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Soc Sci Med. 2018 Jun;207:71-79. doi: 10.1016/j.socscimed.2018.04.048. Epub 2018 Apr 30.

Institutionalised otherness: Patients references to psychiatric diagnostic categories.

Author information

1
University of Helsinki, Finnish Centre of Excellence in Research on Intersubjectivity in Interaction, P.O. Box 4, 00014, Finland. Electronic address: elina.weiste@ttl.fi.
2
University of Helsinki, Finnish Centre of Excellence in Research on Intersubjectivity in Interaction, P.O. Box 4, 00014, Finland. Electronic address: anssi.perakyla@helsinki.fi.
3
University of Helsinki, Finnish Centre of Excellence in Research on Intersubjectivity in Interaction, P.O. Box 4, 00014, Finland. Electronic address: taina.valkeapaa@helsinki.fi.
4
Päijät-Häme Central Hospital, Keskussairaalankatu 7, 15850 Lahti, Finland. Electronic address: eniko.savander@phhyky.fi.
5
Päijät-Häme Central Hospital, University of Tampere, Keskussairaalankatu 7, 15850 Lahti, Finland. Electronic address: jukka.hintikka@phhyky.fi.

Abstract

Diagnosis is integral part of the way medicine organises illness: it is important for identifying treatment options, predicting outcomes and providing an explanatory framework for clinicians. Previous research has shown that during a medical visit not only the clinician but also patients provide explanations for the causes of their symptoms and health problems. Patients' lifeworld explanations are often differentiated from the diagnostic explanations provided by clinicians. However, while previous conversation analytic research has elaborated the ways in which diagnostic and lifeworld explanations are interactionally structured in somatic medicine, there is little research on how these explanations are organised in psychiatry. Psychiatric diagnosis is particularly interesting because in mental disorders illness itself is not determined by any objective measurement. Understanding of the patient's problem is constructed in interaction between the patient and clinician. The focus of this research will be patients' references to diagnosis in psychiatry and the functions of these references. The findings are based on conversation analysis of 29 audio-recorded diagnostic interviews in a psychiatric outpatient clinic. Our results demonstrate that patients can utilise diagnostic categories in several ways: disavowing a category to distance their symptoms from it, accounting for their life experiences being rooted in psychiatric illnesses and explaining their illnesses as being caused by certain life experiences. We argue that these explanations are important in patients' face-work - in constructing and maintaining a coherent and meaningful view of the patient's self.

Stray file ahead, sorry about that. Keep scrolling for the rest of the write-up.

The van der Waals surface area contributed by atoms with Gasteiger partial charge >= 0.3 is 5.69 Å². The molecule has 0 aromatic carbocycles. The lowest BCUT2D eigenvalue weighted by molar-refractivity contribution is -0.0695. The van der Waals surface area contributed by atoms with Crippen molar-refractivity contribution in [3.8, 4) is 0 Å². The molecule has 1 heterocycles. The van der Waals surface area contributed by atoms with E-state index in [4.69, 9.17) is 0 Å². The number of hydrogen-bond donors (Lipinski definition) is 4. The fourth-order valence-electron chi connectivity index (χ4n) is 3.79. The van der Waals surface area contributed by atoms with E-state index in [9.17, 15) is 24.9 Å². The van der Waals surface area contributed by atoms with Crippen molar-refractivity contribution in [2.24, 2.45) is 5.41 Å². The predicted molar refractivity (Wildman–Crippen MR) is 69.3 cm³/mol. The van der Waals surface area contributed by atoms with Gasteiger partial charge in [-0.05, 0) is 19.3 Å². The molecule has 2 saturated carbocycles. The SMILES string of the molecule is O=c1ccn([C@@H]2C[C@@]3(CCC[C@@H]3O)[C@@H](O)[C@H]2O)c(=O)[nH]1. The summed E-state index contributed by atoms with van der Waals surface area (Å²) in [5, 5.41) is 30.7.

KEYWORDS:

Conversation analysis; Diagnosis; Explanation; Lifeworld; Psychiatry; Self

PMID:
29734057
DOI:
10.1016/j.socscimed.2018.04.048
[Indexed for MEDLINE]

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